My DNA Results are in!

You all may remember that sometime in May I sent in my samples for a FTDNA Family Finder autosomal DNA test.  Well, my results are in!

My roots are as follows:

My father’s side:  entirely French back to at least 1600

My mother’s side:  paternal-Azorean (same island, Sao Miguel); maternal-English, Irish, and Welsh.  My Welsh ancestors made a  detour through Austrlia for a decade or two.


I am not surprised by this break down except for the 3% Finnish.  I’ve been told that this is within the margin of error, so I’m not concerned about it.

After I looked at my origin, I checked out my matches.  I was surprised and happy to see that I had a top match with a known Pacheco cousins (our lines are from Achada and Fenais da Vera Cruz on Sao Miguel Island).  This is good stuff, I think, because we have a known connection.  We share great great grandparents.

I had 16 pages of matches.  Most were 5th and remote.  I had one that was a 2nd-4th.  It’s a woman in England.  Then I have 10 matches of 3rd-5th.  The rest are 5th or remote.

After I looked at my matches, I checked to see if I have any people in common and what chromosome we match in.  So far, I’ve come up with 3 people that I match in the exact same chromosome (all 4 of us the same).  All 3 of them have English roots.

I think it’s interesting that I am part of FTDNA’s Azores DNA Group yet my top matches, except for my known cousin and one other, are all English/Irish.  It kind of gives me hope that I might make a connection with my great grandfather’s roots.

I’m going to be sending out emails this weekend.  Hopefully, I’ll get some responses.

After that I’m going to upload my results to GEDMatch.  I know I have other cousins who have had their DNA done.  Maybe I will find some long lost cousin.





My Research Guides on sale until the end of July

I realized an awful error on my website,, this month.  I don’t know how it happened but several files were set so that visitors were forbidden to view them.  The website was hacked last year and I fear that the hacker may have changed random file permissions (as well as the other things he or she did) just to be annoying.  If so, it worked.

I am working on fixing them one by one.    This will take time.  As gesture to thank those of you whole faced those forbidden warning pages and still returned to, I’ve decided to put my two research guides on sales.  These research guides are available in ebook format only (payment only accepted through

What are these research guides, you ask?  Well, since you could get to them before, let me tell you.

Research Guide #1 is “Your Island Roots:  Researching Your Portuguese Ancestry in Hawaii.”  Written in 2006, this is a general overview of the resources available for research.  Originally $15, on sale for $10.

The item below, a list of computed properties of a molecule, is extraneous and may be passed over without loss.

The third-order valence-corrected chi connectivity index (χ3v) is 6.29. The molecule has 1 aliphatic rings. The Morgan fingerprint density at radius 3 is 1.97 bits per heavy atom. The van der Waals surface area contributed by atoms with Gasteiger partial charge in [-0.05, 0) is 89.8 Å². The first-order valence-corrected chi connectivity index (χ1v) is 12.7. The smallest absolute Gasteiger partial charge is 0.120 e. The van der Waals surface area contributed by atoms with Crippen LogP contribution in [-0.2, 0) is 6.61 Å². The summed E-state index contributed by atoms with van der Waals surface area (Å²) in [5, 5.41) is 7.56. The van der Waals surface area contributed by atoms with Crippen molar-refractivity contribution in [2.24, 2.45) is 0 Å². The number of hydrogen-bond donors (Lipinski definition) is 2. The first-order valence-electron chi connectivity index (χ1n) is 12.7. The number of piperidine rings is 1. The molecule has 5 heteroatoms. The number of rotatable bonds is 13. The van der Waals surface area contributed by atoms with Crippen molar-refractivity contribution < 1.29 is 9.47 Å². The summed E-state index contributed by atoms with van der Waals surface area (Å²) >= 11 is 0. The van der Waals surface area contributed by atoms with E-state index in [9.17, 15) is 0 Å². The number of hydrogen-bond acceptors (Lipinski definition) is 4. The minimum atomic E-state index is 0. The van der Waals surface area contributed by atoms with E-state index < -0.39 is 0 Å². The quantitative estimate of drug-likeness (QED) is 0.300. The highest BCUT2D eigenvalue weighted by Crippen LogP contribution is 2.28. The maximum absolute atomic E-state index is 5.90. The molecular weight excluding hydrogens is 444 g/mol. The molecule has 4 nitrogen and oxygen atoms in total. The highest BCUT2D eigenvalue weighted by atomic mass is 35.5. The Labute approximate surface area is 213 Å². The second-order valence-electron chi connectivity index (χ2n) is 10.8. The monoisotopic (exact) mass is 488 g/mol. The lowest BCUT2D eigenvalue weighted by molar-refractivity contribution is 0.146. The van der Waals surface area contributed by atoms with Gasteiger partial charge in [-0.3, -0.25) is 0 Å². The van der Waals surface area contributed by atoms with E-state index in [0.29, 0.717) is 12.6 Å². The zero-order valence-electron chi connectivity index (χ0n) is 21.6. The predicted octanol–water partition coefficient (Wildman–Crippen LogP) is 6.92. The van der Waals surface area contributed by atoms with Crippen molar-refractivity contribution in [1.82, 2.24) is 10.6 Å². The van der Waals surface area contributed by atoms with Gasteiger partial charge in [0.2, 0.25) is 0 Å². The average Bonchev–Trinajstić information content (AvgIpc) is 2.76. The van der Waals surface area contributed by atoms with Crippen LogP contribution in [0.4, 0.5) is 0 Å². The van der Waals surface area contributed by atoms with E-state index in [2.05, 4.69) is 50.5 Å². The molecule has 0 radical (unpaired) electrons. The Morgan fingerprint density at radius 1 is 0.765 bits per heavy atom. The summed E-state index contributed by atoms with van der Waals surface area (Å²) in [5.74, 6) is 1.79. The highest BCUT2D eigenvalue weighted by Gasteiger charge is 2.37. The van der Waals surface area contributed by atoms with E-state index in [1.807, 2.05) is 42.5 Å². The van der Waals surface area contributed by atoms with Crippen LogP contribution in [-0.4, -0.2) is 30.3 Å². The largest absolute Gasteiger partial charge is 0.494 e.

For more information on what is included in this guide, check out this page about the ebook.

Research Guide #2 is “Portuguese Hawaiian Immigration: A research guide.”  Written in 2002, this is an overview of Portuguese immigration to Hawaii with a look at the history and resources available.    Originally $10, on sale for $5.

For more information on what is included in this guide, check out the page about this ebook.

Thanks for continuing to read my blog and visit my website.  I apologize for the inconvenience this error is causing.  I hope to have all the pages updated in the next few weeks.  In the meantime, check out the research guides.


Double Pai Incognito

I’m coining that phrase.

I’ve been working on my cousin’s Raposo line. It seemed a simple request. Figure out if Francisco Raposo and Manoel Raposo of Kilauea were really brothers.

To start, the birth place information in some records in Hawaii was inconsistent. I sorted it out and identified they were from the village of Mosteiros on Sao Miguel Island. I had a starting point at least.

I found their marriage records and saw the phrase no Portuguese researcher wants to see. Their father was Pai Incognito. Pai Incognito translates roughly to “father unknown”. Okay, we know the woman knew who the father was, but she wasn’t telling. Pai Incognito is a dead end unless someone gives up the information in a later record.

I decided to search for their baptismals. A fellow researcher found Manoel’s and then I located Francisco’s. What I didn’t expect was this: their maternal grandfather was also a Pai Incognito. This means their father’s line is a dead end and their mother’s father’s line is a dead end.

No matter how much research I do I always come across something I’ve never seen before. This is a case where both the mother and the grandmother were unmarried mothers.  Perhaps more common today, but no so much in the 1840s (or maybe it was but we just don’t hear about it).

It leaves a lot of open questions. Where did their surname Raposo come from? Did Manoel and Francisco have the same father?  How did the single mother and grandmother make ends meet?  I can only hope some record, maybe in Hawaii, provides answers these questions. For now, this is a brick wall with cement poured over it.